The grocery bill is generally one of the largest expenses that any home has to manage, so it is very important to ensure that your grocery dollar goes as far as possible, and that you do not let food go to waste. Clearly, one of the best ways to do this is by properly utilizing your freezer to keep your food fresh for extended periods of time.
In some cases, you may be able to buy food products in bulk if you have a great deal of freezer space, so it may be a good idea to purchase another freezer in addition to the one that is included in your refrigerator. This additional freezer space may allow you to buy foods in bulk and save money in the process.
Regardless of the type of freezer you decide use or where you put it, these five simple tips for storing food in your freezer will help you manage your grocery bill while keeping your foods fresh.
1. There is an Ideal Temperature for Freezing
Many people may not be aware of this, but there is actually an ideal temperature threshold for frozen food storage. Foods that are frozen at or below 0°F are almost always safe to eat, and it is beneficial in helping to retain a number of important food characteristics, including:
- Vitamin Content
It is also particularly helpful if you freeze the food products when they are at their peak freshness. While the quality of the food may suffer due to an extended period of freezing, foods stored at or below 0°F are generally safe for thawing and eating.
2. Be Mindful of Placement
How quickly the food freezes plays a role in how well it will keep while frozen, so it is important that you make sure that your foods freeze quickly.
Keeping the temperature at or below 0°F is one obvious measure that you should employ, but you can also accelerate the freezing process by being mindful of placement. By directly placing foods against the side of the freezer, the time needed for freezing is decreased significantly. Once the foods have been completely frozen, they can be moved away from the side wall so that other foods needing to be frozen can take advantage of the accelerated freezing time as well.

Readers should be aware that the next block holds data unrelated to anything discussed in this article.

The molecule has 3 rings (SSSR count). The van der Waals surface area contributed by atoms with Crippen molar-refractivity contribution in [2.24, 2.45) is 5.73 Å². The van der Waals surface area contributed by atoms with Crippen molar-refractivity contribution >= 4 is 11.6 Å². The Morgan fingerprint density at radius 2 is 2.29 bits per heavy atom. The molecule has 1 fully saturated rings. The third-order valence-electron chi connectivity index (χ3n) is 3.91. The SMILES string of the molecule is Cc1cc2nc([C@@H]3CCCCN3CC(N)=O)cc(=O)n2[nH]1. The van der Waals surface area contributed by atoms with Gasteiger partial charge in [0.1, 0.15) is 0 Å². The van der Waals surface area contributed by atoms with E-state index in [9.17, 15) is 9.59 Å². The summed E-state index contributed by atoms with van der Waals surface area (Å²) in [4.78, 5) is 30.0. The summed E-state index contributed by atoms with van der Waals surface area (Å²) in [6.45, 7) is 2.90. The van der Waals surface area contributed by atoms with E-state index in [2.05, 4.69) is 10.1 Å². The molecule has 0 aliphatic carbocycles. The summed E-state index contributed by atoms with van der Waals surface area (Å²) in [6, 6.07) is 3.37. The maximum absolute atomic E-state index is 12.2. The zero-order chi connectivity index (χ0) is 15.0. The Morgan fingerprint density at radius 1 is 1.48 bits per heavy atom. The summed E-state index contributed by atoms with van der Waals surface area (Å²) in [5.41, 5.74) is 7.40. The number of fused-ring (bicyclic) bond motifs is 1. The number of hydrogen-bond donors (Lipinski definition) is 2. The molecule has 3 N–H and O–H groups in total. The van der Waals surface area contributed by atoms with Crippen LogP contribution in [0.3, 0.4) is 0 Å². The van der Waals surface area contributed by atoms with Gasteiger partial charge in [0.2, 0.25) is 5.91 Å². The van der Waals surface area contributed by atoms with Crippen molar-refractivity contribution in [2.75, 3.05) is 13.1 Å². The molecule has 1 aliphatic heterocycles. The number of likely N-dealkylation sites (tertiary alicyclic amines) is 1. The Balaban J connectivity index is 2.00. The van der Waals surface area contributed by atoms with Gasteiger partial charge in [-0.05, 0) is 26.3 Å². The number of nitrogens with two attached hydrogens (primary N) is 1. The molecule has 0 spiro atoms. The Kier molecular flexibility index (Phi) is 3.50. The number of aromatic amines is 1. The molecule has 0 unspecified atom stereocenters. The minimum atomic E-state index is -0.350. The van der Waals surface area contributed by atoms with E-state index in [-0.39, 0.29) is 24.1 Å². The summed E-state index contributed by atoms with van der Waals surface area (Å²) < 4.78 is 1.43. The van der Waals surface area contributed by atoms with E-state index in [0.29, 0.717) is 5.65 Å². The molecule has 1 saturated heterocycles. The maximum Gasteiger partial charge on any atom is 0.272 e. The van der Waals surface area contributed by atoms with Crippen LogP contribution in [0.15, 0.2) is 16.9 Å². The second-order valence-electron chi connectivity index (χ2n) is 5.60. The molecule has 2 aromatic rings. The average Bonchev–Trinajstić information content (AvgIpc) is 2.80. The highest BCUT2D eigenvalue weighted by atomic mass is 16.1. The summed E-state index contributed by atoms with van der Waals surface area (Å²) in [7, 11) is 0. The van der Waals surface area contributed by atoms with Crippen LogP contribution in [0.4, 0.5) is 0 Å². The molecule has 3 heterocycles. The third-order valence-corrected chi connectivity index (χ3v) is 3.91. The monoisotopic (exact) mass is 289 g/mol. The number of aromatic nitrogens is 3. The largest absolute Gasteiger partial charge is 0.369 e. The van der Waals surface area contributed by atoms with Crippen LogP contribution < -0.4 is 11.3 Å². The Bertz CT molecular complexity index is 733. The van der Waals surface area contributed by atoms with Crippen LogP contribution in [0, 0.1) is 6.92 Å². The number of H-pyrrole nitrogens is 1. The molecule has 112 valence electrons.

3. Label Items to Be Frozen
Labeling your food items before they are placed in the freezer makes the identification process so much easier. Use a dark marker that writes easily on plastic bags or other containers so your notes will be easily seen when the food is in the freezer.
Make sure to include as much information as possible, such as what is inside the bag or container, the date that it was frozen, and the number of servings. Making sure this information is readily available will help you manage the contents of your freezer, allowing you to avoid wasting any food in the process.
4. Know What Is Safe, and What Is Not
Some food products are simply not ideal for freezing. It is never safe to freeze canned foods until the contents of the can have been removed. Eggs that are still in their shells are also unsafe for freezing.
Everything else is basically freezable, but there are still some food products whose quality may suffer in the freezing process. Some food products, such as cottage cheese, yogurt, mayonnaise, and cooked eggs will experience adverse effects to their texture. Others, such as fried foods, may become rancid due to freezing. Sauces that are heavy in fat content may curdle or separate because of freezing.
While most food products are safe for freezing, it is always best to be sure that the food products you are storing are suitable for freezing.
5. Vacuum Seal, Even Without the Special Bags
Vacuum-sealed bags are great for use in the freezer. By removing the air from the bag, food products are able to stay fresher in your freezer for longer periods of time. But you do not necessarily need the special bags to vacuum-seal foods.
If you use a straw, you can accomplish the same goal that the freezer bag allows you to. Simply seal the bag around a plastic straw, and then remove any remaining air from the bag. Once you have done this, completely seal the bag and place it in your freezer.